Many people believe in God and many people are atheists, they do not believe in God. There also exist many individuals who neither believe nor disbelieve; these last ones try to behave well in life just in case there is a God.
We say that the belief in God does not mean to have experienced that which is the Truth, that which is called God. We say that to doubt the existence of God does not mean to have experienced the Truth. We need to experience that which can transform us radically, that which many call God, Allah, Tao, Zen, Brahma, Inri, etc., etc.
The mind of the believer is bottled in belief and this is not the experience of that which is the Truth, God, Allah, or whatever one wants to call it. The mind of the atheist is embottled in incredulity and neither is this the experience of that which is the truth, God, Brahma, etc, etc. The mind of the one who doubts the existence of God is bottled in scepticism and this is not the truth.
That which Is, that which is the Truth, God, Allah, or however we want to call it or that which has no name, is completely distinct to belief, to denial and to scepticism.
While the mind is bottled in any one of these three factors of ignorance, it cannot experience that which the Chinese call Tao, that which is divine, that which is the truth, God, Allah, Brahma, etc.
Whoever has at sometime experienced that which cannot be defined (because if it is defined it is disfigured), that which some call God, clearly passes through a radical, total, and definitive transformation.
When Pilate asked Jesus, “What is the truth?” Jesus kept silent. When Buddha was asked the same question, he turned his back and withdrew. The Truth is incommunicable, just as the sublime ecstasy that we feel when we contemplate a beautiful sunset is incommunicable. The Truth is a matter of mystical experience and only through samadhi can we experience it.
Everyone can have the luxury of making an opinion about the Truth, but the Truth has nothing to do with opinions. The Truth has nothing to do with the mind; the Truth is something that we can only experience in the absence of the ‘I’.
The Truth comes to us like a thief in the night and when we least expect it. Really, the Truth is something very paradoxical, the one who knows it does not say it and the one who says it does not know it. The Truth is not something still and static, the Truth is what is unknown from moment to moment. The Truth is not a goal that we ought to arrive at. The Truth is found hidden is the depths of each problem of daily life. The Truth does not belong to time or to eternity; the Truth is beyond time and eternity.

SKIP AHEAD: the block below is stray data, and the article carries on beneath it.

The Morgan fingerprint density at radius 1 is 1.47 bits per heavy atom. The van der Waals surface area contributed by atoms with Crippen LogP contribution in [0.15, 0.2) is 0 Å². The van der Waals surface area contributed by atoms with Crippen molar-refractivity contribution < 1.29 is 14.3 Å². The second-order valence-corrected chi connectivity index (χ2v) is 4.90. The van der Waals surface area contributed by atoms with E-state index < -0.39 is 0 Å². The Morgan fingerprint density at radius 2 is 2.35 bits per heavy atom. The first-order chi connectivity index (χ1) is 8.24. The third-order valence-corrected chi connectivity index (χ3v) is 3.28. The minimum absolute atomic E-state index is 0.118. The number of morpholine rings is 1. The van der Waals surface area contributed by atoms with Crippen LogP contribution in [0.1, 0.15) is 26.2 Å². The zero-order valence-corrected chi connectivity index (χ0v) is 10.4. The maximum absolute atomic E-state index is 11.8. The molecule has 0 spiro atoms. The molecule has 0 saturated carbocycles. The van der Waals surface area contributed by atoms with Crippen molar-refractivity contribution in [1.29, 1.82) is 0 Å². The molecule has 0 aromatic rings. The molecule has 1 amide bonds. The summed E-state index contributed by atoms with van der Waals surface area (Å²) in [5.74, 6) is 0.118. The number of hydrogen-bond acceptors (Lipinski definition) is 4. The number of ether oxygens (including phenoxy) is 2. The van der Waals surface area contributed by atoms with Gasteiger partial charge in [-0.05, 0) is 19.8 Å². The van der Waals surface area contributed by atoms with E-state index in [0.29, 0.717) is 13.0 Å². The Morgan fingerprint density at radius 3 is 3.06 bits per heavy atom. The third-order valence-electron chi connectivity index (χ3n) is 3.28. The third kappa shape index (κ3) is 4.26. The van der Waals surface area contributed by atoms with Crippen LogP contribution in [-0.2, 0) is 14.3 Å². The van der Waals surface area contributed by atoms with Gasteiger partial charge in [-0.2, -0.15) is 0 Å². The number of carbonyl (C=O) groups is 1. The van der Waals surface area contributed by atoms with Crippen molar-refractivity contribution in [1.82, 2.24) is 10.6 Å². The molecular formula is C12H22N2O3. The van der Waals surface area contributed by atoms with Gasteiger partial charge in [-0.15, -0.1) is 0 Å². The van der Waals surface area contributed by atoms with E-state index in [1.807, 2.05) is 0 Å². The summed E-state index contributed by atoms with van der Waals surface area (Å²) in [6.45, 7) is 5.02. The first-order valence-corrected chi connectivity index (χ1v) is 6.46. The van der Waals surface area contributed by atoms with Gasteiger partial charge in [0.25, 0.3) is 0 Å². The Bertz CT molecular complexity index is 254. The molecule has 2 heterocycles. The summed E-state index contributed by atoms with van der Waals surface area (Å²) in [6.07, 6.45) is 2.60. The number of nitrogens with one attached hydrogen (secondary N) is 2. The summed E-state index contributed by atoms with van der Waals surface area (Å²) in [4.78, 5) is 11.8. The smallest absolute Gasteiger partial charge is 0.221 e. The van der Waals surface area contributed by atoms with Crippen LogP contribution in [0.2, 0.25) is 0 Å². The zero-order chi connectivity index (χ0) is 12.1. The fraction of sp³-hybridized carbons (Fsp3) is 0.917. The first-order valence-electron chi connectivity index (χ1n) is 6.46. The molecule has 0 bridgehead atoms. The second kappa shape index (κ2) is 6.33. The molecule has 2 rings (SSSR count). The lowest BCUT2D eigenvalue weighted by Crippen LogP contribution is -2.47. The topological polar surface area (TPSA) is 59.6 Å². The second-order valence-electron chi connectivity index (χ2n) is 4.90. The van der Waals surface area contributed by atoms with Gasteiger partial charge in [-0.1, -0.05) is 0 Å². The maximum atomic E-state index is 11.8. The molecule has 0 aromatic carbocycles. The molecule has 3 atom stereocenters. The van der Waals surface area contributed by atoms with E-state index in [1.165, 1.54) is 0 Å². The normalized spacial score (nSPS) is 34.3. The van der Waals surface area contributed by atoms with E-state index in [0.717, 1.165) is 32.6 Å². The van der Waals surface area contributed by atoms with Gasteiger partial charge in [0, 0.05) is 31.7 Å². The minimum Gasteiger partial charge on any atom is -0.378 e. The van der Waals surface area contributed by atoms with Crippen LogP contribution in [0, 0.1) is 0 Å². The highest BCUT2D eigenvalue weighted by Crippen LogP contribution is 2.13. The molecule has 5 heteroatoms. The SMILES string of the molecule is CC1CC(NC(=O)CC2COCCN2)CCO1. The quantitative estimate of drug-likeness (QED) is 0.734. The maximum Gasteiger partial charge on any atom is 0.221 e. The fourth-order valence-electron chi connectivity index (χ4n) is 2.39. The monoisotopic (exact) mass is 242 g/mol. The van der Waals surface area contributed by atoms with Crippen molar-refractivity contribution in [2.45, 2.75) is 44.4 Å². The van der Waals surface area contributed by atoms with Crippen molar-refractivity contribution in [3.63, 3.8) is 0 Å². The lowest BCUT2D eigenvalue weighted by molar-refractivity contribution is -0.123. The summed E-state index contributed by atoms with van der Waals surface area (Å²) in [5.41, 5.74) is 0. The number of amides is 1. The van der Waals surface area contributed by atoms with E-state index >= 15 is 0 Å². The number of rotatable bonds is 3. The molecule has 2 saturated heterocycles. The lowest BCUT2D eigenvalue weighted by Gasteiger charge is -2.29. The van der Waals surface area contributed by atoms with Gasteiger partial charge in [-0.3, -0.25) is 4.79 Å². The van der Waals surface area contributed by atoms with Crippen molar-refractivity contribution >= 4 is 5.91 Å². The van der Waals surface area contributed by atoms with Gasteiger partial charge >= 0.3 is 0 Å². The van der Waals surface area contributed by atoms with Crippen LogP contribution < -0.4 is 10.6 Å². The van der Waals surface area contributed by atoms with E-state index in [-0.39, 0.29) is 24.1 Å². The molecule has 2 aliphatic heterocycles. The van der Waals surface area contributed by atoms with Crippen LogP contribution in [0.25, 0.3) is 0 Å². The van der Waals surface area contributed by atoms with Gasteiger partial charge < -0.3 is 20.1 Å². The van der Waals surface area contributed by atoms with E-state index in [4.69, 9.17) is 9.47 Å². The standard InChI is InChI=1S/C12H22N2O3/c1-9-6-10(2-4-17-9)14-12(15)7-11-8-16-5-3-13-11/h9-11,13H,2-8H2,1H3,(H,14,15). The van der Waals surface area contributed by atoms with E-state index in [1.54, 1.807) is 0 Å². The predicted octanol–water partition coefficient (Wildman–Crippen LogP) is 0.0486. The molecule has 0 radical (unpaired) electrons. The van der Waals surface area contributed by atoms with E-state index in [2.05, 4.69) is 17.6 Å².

Truth, God, Allah, Brahma, or however you want to call that which is the Great Reality, is a series of experiences which are always expansive and each time more and more profoundly significant.
Some people have an idea about the Truth and other people have other ideas; everyone has their own ideas about the Truth, but the truth has nothing to do with ideas, it is completely distinct from all ideas.
In the world there are many people who believe they have the Truth without having ever experienced it in life. These people commonly want to teach the Truth to those who have indeed experienced it at some time. The experience of the Truth without the wise concentration of the mind becomes impossible.
There are two types of concentration: the first is an exclusive type and the second is a full, total, non-exclusive type. True concentration is not the result of options with all its battles, nor is it to choose these or those thoughts.
That which I have an opinion about; that this thought is good or that that one is bad, and vice versa; that I should not think about this and that it is better to think about that, etc., in fact forms conflicts between attention and distraction, and where there are conflicts, the stillness and silence of the mind cannot exist.
We must learn to meditate wisely and as each thought surges forth in the mind, each memory, each image, each idea, each concept, etc, we should watch it, study it, extract from each thought, memory, image, etc., the best. When the parade of thoughts has finished, the mind remains still and in profound silence. Then, the essence of the mind escapes and the experience of That which is the Truth comes.
Our system of concentration excludes nothing, is full, integral. Our system of concentration includes everything and excludes nothing. Our system of concentration is the path that leads us to the experience of the Truth.